“It was one of those lightning in a bottle moments,” Buckingham recalled. “People around us were like, ‘Can you do that again?’ Well… no. Rumours was the result of circumstances, a lot of them unpleasant, that just happened. They weren’t planned, but they were responsible for what the album turned out to be. And as great as that album is, I don’t know that any of us would want to live through all that again.” The first single was released in December 1976, Go Your Own Way. It’s a vigorous, buoyant display of guitar pop. A Buckingham track, in which he struggles between letting a lover go (the lover presumably being Nicks) and knowing in his heart of hearts that he still loves her. Lamenting on what he wishes he could give, he beams: "If I could / Baby, I'd give you my world". It’s a defiant track, promising to Nicks and himself that’ll he move on and never return. Except maybe for a few more albums.
Whereas, Nicks’ most famous break-up song is arguably Dreams (the No. 1, a theorised rebuttal to Buckingham’s Second Hand News), a standout and most interestingly written in a calm period of Rumours production. To avoid friction with Buckingham, Nicks often retreated to an unused studio down the hall that had been built, specifically, for Sly Stone. “I would take a electric piano with me, and my crocheting and my journals and my books and my art and I would just stay there until they needed me,” she recalled in the 1997 documentary. It carried a long by an unforgettable bass lick from McVie, whereas Nicks’ vocals are distinctively gruff. Equally defiant, she hardly sheds a line of sympathy for the ex lover, while like Buckingham – swearing to never go back. Nicks knows her own worth with lyrics like: “Like a heartbeat drives you mad / In the stillness of remembering what you had / And what you lost and what you had and what you lost.” I imagine Buckingham had some food for thought. It’s pure, raw and so true to Nicks’ heart that it only took an hour to write.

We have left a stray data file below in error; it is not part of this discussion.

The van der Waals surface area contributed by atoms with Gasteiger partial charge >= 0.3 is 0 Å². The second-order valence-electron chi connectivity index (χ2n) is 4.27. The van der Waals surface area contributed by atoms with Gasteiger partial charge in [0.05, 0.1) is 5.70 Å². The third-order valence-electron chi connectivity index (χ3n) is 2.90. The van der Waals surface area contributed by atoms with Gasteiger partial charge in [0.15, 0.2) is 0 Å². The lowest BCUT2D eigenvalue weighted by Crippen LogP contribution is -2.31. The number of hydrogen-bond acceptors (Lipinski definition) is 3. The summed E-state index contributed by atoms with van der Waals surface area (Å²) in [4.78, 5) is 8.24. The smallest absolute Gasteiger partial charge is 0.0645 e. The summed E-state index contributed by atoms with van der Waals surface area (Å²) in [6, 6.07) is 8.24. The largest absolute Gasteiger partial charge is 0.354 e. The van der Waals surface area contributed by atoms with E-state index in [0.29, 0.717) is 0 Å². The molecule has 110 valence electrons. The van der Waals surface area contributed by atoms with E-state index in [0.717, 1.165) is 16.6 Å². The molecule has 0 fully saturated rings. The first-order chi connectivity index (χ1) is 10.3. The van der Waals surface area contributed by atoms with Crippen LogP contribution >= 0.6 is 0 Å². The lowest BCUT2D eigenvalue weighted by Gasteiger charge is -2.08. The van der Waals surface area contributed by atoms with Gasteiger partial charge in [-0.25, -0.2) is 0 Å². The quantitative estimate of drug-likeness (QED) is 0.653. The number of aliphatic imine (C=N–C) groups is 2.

"The real stand out songs to me are those written by Christine McVie"
But the real stand out songs to me are those written by Christine McVie. Criminally underrated and maniacally over talented – she is my favourite Mac. Don't Stop is an optimistic tune, that she crafted with Buckingham. The two found a harmony when working, noting that their own personal sensibilities paired beautifully. McVie's next track, Songbird is an introspective tune, about "nobody and everybody" – and nobody and everybody loves it. A glossed over song, that instantly gains a cult following when it’s given its dues. Oh Daddy is the knockout though. Written about Fleetwood and his wife Jenny (as previously mentioned), who had just got back together. As once again the Rumours saga proved itself to be the 1970s, Californian precursor to Love Island. Fleetwood’s nickname in the band was "the Big Daddy" – maybe for being the founder, or maybe for being ridiculously large. Now this is a sarcastic tune – lamenting on Fleetwood’s annoying tendency to always be right.
But it’s the last line for me which I think really encapsulates Fleetwood Mac. The couples, the love, the heartbreak, the mistakes and longing: "And I can't walk away from you, baby / If I tried".
Edited by: Gemma Cockrell
Featured image courtesy of Fleetwood Mac via Facebook.